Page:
5 aspects that will determine the future of customer service.

All posts Leave a comment   Published on par Jonatan Carbonell

Technology has revolutionized the way companies work. Automation, connectivity and artificial intelligence have improved the ways of approaching different tasks, including customer service.

With each new improvement, customer expectations grow and it is the responsibility of the company to meet these expectations in order to deliver a high level of experience and to keep many more people loyal. So here’s what every business leader needs to know about the future of customer service.

What is customer service?

Simply put, customer service is about helping a customer solve problems, purchase a product, or execute certain transactions.

Most of these interactions consist of a customer requesting assistance from a company to run an errand, ask a question, make an observation or file a complaint. Quickly the agent in charge who has been contacted should provide the person with the support or type of assistance as appropriate.

The quality of customer service usually plays an important role in the reputation of any company. It is basically a litmus test, because it allows you to determine whether the service provided by the company is good or bad. If your customers have a bad experience in this area, they probably won’t want to come back. So it’s important to give them a good experience.

In case you need evidence, according to a study conducted by Microsoft Dynamics, worldwide, 90% of consumers believe that customer service is a very important quality when choosing a brand.

Now that we’ve gone over the importance of this topic, the question remains, why is it so important to know and adapt to new methods of customer service?

Consumers have become accustomed to the conveniences of the digital age, they expect answers and accurate attention as soon as they need it. However, such an efficient service sometimes escapes human hands. It requires automated processes accompanied by artificial intelligence trained to act as a normal person would. But this always, without completely leaving aside human warmth, because in many cases, especially in the most punctual ones, your customers will be waiting for understanding from who -or what- is attending them.

Balance is necessary, taking advantage of the innovations that science has not granted for the simplest tasks, reserving the human part for the most complex problems.


You may be interested in: Bots: A booming customer service modality in today’s businesses


With this in mind, let’s move on to learn how the digital evolution will improve customer service in the future:

1. Multichannel in conjunction with omnichannel

In the past it was common that if you were in trouble, you had to necessarily phone for help. Little by little this has been changing. The first innovation came with text messages, then with the internet came emails, chats, video calls, to open up a wide range of possibilities.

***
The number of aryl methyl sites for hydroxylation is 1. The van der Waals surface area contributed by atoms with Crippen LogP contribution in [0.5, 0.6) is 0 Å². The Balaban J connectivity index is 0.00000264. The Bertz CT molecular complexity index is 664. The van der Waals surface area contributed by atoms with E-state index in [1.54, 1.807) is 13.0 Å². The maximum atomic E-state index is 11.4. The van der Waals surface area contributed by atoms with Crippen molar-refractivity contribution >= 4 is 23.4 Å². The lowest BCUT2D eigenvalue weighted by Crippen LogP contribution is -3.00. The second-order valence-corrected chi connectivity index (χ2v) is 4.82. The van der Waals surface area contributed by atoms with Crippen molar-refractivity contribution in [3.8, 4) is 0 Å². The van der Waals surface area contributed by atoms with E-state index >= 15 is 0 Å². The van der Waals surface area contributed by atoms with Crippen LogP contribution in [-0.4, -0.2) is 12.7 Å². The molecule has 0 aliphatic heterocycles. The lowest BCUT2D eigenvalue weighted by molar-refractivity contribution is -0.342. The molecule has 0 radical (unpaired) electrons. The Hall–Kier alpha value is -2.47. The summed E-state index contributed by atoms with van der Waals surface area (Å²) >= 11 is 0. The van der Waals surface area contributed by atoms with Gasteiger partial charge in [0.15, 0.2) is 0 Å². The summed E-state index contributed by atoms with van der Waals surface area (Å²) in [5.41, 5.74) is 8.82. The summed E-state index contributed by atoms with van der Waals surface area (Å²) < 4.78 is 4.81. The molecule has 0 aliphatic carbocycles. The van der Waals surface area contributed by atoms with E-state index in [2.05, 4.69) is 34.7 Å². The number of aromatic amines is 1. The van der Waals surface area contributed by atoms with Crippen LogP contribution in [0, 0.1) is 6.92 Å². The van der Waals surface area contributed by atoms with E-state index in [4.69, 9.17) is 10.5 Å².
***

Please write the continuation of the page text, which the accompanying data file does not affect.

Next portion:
Today, thanks to the existence of digital stores, social networks and opinion websites, among others, there are several interaction platforms that serve as a bridge between customers and the company.

Due to this wide selection of channels, the improvement that is expected for the future, and that you will have to use if you want to stay ahead, will be the implementation of omnichannel. What does this mean? That beyond offering different platforms, these in turn will work connected and in sync, making it easier for both your customer service team and your customers to interact.

For example, instead of making customers navigate away from their social media profile, your service team will be able to respond to them from wherever they are interacting with the company. This will reduce churn in the service experience because customers won’t have to leave one interface to enter another only to keep getting stuck on the same problem.

But to achieve this, you’ll need to enable a helpdesk as the primary inbox for all incoming customer inquiries. This way, no matter where an online interaction is initiated, your agents will use the same interface to communicate with any customer.

2. The IA will take control of basic tasks.

Has it ever happened to you that when you enter a website, a chat bubble pops up and asks you if you need help? This type of tool is known as a chatbot, and although it is not properly a form of AI, which means Artificial Intelligence, it is a good way to start inducing artificial intelligence in a company, because it is a technology that precedes it and is still in force.

These bots are usually developed by a designer who, usually based on real data, tries to predict the needs of consumers in order to prepare a series of appropriate responses and dialogues for those requesting assistance. The main advantage of their use is that they can serve a large number of people at once, at any time and on any day. It requires no payments, no vacations, no sick leave, no forgotten details. Taking advantage of them means cost savings because it is a repeatable and inexpensive method of communication.